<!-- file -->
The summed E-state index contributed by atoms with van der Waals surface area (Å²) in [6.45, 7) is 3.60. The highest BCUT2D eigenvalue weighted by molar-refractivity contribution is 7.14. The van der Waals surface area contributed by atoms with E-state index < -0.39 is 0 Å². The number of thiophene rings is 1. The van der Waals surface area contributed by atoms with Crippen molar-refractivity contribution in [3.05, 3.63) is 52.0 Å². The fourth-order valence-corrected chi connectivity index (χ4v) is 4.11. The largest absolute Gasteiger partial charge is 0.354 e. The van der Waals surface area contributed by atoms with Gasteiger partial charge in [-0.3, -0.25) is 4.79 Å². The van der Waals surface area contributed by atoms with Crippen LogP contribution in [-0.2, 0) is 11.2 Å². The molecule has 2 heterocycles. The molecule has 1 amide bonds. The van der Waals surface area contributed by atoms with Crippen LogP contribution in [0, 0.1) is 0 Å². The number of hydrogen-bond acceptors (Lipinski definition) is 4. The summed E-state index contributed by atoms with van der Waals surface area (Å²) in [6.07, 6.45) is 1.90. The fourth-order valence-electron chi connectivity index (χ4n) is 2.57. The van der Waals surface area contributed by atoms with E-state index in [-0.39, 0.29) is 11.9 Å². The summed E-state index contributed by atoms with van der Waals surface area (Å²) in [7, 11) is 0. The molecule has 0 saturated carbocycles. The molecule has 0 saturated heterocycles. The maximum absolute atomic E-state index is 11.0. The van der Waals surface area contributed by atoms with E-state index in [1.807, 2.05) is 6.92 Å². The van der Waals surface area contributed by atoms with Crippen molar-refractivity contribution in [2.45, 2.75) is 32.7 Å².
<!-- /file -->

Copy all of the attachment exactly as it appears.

The summed E-state index contributed by atoms with van der Waals surface area (Å²) in [6.45, 7) is 3.60. The highest BCUT2D eigenvalue weighted by molar-refractivity contribution is 7.14. The van der Waals surface area contributed by atoms with E-state index < -0.39 is 0 Å². The number of thiophene rings is 1. The van der Waals surface area contributed by atoms with Crippen molar-refractivity contribution in [3.05, 3.63) is 52.0 Å². The fourth-order valence-corrected chi connectivity index (χ4v) is 4.11. The largest absolute Gasteiger partial charge is 0.354 e. The van der Waals surface area contributed by atoms with Gasteiger partial charge in [-0.3, -0.25) is 4.79 Å². The van der Waals surface area contributed by atoms with Crippen LogP contribution in [-0.2, 0) is 11.2 Å². The molecule has 2 heterocycles. The molecule has 1 amide bonds. The van der Waals surface area contributed by atoms with Crippen LogP contribution in [0, 0.1) is 0 Å². The number of hydrogen-bond acceptors (Lipinski definition) is 4. The summed E-state index contributed by atoms with van der Waals surface area (Å²) in [6.07, 6.45) is 1.90. The fourth-order valence-electron chi connectivity index (χ4n) is 2.57. The van der Waals surface area contributed by atoms with E-state index in [-0.39, 0.29) is 11.9 Å². The summed E-state index contributed by atoms with van der Waals surface area (Å²) in [7, 11) is 0. The molecule has 0 saturated carbocycles. The molecule has 0 saturated heterocycles. The maximum absolute atomic E-state index is 11.0. The van der Waals surface area contributed by atoms with E-state index in [1.807, 2.05) is 6.92 Å². The van der Waals surface area contributed by atoms with Crippen molar-refractivity contribution in [2.45, 2.75) is 32.7 Å².